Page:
The Concept of Truth in The Stranger by Albert Camus

The most prominent early work of Camus is a novel The Stranger. The problem between a human and an absurd world is central in this work. The Stranger is not a book that explains what and why a man does. In fact, it describes his actions without proving anything. It is a philosophical novel because Camus believes that a true novel has to be philosophical. When The Stranger was published, it became immediately popular among the whole generation of people whose lives were deprived of the future resembling the lives of an outsider and stranger. The principal character, Meursault, became a hero for many young people. According to the author, the main attitude that determines Meursault’s behavior is the rejection of lie. Camus notes that the protagonist of the book is a person who is not willing to justify himself. Therefore, he prefers to accept the impression which people have about him. He dies satisfied with the recognition of his rightness. In this novel, the word “truth” appears as a key concept. Albert Camus shows that the truth is futile in front of prejudice and ignorance in order to prove that everyone is a victim to absurdity.

A novel about the unreasonable world is an absurd piece of work. Due to this fact, its form denies the common ways of seeing the world and questions the narrative. In The Stranger, Camus is gradually rejecting the forms of narrative adding the psychological insights. The author gives his character not an introspective but an extrospective vision amplifying the sense of emptiness of man’s soul, useless feeling of sinfulness, devoid of remorse, and psychological analysis.

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The Stranger is a complex work; it might be hard to interpret the main character in an unambiguous way. Meursault’s psychology, his behavior, his truth are the results of Camus’ reflections and observations of the aesthetic of absurdity. The greatest difficulty of this novel lies in its duality. The story consists of two equal parts. The second part is a mirror of the first one, but it is a distorting mirror. On the one hand, Camus wants to show an ordinary man who meets his destiny, from which there is no protection. On the other hand, Meursault wants to condemn the outer lies by his inner truth. Meursault is absolutely free because absurd reigns. He understands that he is an absurd hero of the world in which there is no God and no meaning. Though, there is only one truth – the truth of death. Camus’ novel begins with the death. It appears in the central part of the story. At the end of the book, nothing has value because of the constant feeling of death. Meursault, like all mortals, has to die, and, therefore, he is not a subject to the court; the absence of sense frees him from fault and sin.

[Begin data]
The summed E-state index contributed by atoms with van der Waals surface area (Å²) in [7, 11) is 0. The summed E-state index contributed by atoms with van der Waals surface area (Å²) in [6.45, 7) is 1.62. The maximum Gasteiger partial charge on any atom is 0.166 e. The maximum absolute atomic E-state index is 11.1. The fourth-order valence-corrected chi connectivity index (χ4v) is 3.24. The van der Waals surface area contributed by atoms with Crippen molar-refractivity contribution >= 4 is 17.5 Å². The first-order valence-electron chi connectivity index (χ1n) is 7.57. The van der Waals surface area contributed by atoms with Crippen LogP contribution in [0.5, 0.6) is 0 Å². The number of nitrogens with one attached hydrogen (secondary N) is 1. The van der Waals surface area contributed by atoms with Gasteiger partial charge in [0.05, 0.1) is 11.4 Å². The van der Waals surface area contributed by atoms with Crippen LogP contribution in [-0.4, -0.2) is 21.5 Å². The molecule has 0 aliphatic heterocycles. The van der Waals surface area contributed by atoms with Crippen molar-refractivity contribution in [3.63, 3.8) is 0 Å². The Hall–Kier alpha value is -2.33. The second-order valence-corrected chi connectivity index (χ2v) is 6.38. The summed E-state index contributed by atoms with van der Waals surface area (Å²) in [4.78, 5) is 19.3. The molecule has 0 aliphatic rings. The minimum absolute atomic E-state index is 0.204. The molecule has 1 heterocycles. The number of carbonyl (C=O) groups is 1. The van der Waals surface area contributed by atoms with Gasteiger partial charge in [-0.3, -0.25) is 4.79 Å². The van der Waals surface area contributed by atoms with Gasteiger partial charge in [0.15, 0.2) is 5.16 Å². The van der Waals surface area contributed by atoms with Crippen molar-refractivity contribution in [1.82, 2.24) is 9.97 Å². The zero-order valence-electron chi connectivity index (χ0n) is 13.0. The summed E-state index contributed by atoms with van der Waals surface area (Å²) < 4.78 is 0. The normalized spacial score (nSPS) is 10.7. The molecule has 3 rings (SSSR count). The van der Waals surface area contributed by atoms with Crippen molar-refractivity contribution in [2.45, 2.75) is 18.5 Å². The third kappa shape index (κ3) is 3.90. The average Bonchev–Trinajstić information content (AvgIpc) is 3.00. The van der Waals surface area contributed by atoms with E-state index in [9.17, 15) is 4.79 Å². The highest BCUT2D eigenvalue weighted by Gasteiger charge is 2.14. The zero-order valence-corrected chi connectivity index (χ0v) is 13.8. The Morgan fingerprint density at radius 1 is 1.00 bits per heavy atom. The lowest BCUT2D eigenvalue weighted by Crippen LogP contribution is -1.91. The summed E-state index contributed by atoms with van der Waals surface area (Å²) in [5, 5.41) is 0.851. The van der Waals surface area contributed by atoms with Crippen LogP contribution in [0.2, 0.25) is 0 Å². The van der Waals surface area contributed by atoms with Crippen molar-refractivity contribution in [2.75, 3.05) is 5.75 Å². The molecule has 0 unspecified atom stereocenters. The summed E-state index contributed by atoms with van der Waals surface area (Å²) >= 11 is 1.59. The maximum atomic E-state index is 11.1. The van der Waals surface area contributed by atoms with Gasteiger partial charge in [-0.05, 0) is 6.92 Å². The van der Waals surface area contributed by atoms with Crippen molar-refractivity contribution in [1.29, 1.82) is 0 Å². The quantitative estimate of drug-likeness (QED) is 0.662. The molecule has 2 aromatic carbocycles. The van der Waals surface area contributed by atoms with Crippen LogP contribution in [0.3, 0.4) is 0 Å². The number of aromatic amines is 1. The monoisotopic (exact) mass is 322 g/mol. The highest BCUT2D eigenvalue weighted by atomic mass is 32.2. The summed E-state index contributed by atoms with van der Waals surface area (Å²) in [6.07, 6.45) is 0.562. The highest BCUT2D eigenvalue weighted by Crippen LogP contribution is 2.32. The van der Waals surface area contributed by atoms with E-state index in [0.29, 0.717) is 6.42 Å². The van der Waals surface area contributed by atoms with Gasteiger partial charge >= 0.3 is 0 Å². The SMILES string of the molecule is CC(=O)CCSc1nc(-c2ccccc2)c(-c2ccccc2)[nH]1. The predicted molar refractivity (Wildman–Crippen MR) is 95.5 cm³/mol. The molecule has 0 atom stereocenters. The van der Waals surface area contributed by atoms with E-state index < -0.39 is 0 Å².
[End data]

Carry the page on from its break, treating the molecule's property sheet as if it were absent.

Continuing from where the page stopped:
Meursault is one of the victims of life’s absurdity; however, his alienation has its base. He does not belong to the society because he cannot take its laws and regulations. He refuses to behave according to the norms and moral rules of the society because he realizes their absurdity. A higher truth was uncovered to Meursault: every man is mortal, and life is absurd. Meursault eschews society because he becomes indifferent to others who think that he behaves in an absurd way. Camus writes that Meursault refuses to lie which does not simply mean to say what is not true. In fact, it means to say more than it is in reality, especially mention what concerns human heart. To lie indicates more than you feel, it depicts the insincere feelings. Thus, Meursault refuses falseness forcing the whole society to feel threatened.